This is a great inclusion in my opinion, and will allow users to adjust the DPI of their device according to their taste.
#18. No more optimising apps
If you have ever installed an OTA update on your Android device, you must have gone through the ‘Optimising apps’ screen once your Android device boots up, which depending on the number of apps you have installed, can sometimes take longer than installing the OTA update itself.
Android N comes with a quick path to app installations, which leads to painful task of ‘optimising apps’ finishing in almost a few seconds. Additionally, the JIT compiler in ART now allows for much faster app installations.
Here’s how Google explains this feature:
One of the most tangible benefits of ART’s JIT compiler is the speed of app installs and system updates. Even large apps that required several minutes to optimize and install in Android 6.0 can now install in just a matter of seconds. System updates are also faster, since there’s no more optimizing step.
#19. Improved Project Svelte
Google introduced Project Svelte with KitKat to optimise Android for low-end devices. With Android N, the company is further optimising Android to make it run smoother on low-end devices by reducing RAM usage. The company is doing this by removing three intent broadcasts, which could wake up multiple apps at once thereby affecting battery life and increasing memory usage.
#20. Redesigned Battery menu
Along with the Settings menu, Google has also revamped the Battery menu screen in Android N. The redesigned menu does not offer any new feature, but it does come with a higher information density now.
#21. Emergency Info
Android N comes with a new Emergency Info screen that displays your name, address, date of birth, blood type, known allergies, any medication, and more. In addition, you can now also set an emergency contact. Google will prompt you to enter the emergency info when you first go through the setup screen in Android N. Alternatively, you can enter this information again from Settings -> Users.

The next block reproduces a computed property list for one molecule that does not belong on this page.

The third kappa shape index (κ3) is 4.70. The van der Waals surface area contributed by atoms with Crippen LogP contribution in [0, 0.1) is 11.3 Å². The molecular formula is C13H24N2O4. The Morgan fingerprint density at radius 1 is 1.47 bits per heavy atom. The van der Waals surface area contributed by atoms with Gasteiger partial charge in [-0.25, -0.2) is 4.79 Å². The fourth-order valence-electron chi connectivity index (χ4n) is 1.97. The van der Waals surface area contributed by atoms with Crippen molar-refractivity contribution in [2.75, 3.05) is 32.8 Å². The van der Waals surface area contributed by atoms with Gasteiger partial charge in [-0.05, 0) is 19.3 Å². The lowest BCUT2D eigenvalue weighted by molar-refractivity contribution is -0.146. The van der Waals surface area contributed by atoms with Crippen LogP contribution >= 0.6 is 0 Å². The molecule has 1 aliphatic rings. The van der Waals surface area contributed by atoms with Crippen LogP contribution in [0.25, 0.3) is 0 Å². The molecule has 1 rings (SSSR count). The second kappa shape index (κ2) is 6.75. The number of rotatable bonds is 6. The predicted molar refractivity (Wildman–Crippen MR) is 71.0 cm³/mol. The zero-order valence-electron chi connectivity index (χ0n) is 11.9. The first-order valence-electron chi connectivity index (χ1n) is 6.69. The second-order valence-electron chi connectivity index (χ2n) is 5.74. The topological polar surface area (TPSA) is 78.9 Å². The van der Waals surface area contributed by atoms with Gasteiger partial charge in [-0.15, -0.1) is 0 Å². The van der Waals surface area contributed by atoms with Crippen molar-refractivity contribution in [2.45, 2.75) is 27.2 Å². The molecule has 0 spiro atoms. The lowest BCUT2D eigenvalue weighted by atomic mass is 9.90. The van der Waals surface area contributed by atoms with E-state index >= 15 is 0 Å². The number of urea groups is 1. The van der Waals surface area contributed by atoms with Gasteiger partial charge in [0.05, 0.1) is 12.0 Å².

Once entered, the emergency information will be displayed on your lock screen, but only if you have some kind of lock screen security setup.
#22 Freeform Windows
Amidst a bunch of other multitasking related features, Google also snuck in a freeform multitasking mode in Android N. Disabled by default, the feature essentially turns the OS into a desktop-like OS where you can run multiple apps in windowed form at the same time, just like you would on a desktop. You can even increase/decrease the size of a window, and the OS also supports a mouse under this mode. The freeform mode of multitasking is not meant for smartphones, but targeted at devices like the Pixel C. You can read more about Android N’s freeform window mode here.
Keep in mind that Google has only released the first developer preview of Android N. With the final release of the OS still more than a few months away, it is possible that certain features can be removed or modified further. We’ll keep updating this post as we discover new features and improvements.
If you find anything new that hasn’t been mentioned here then please send us an email to firstname.lastname@example.org.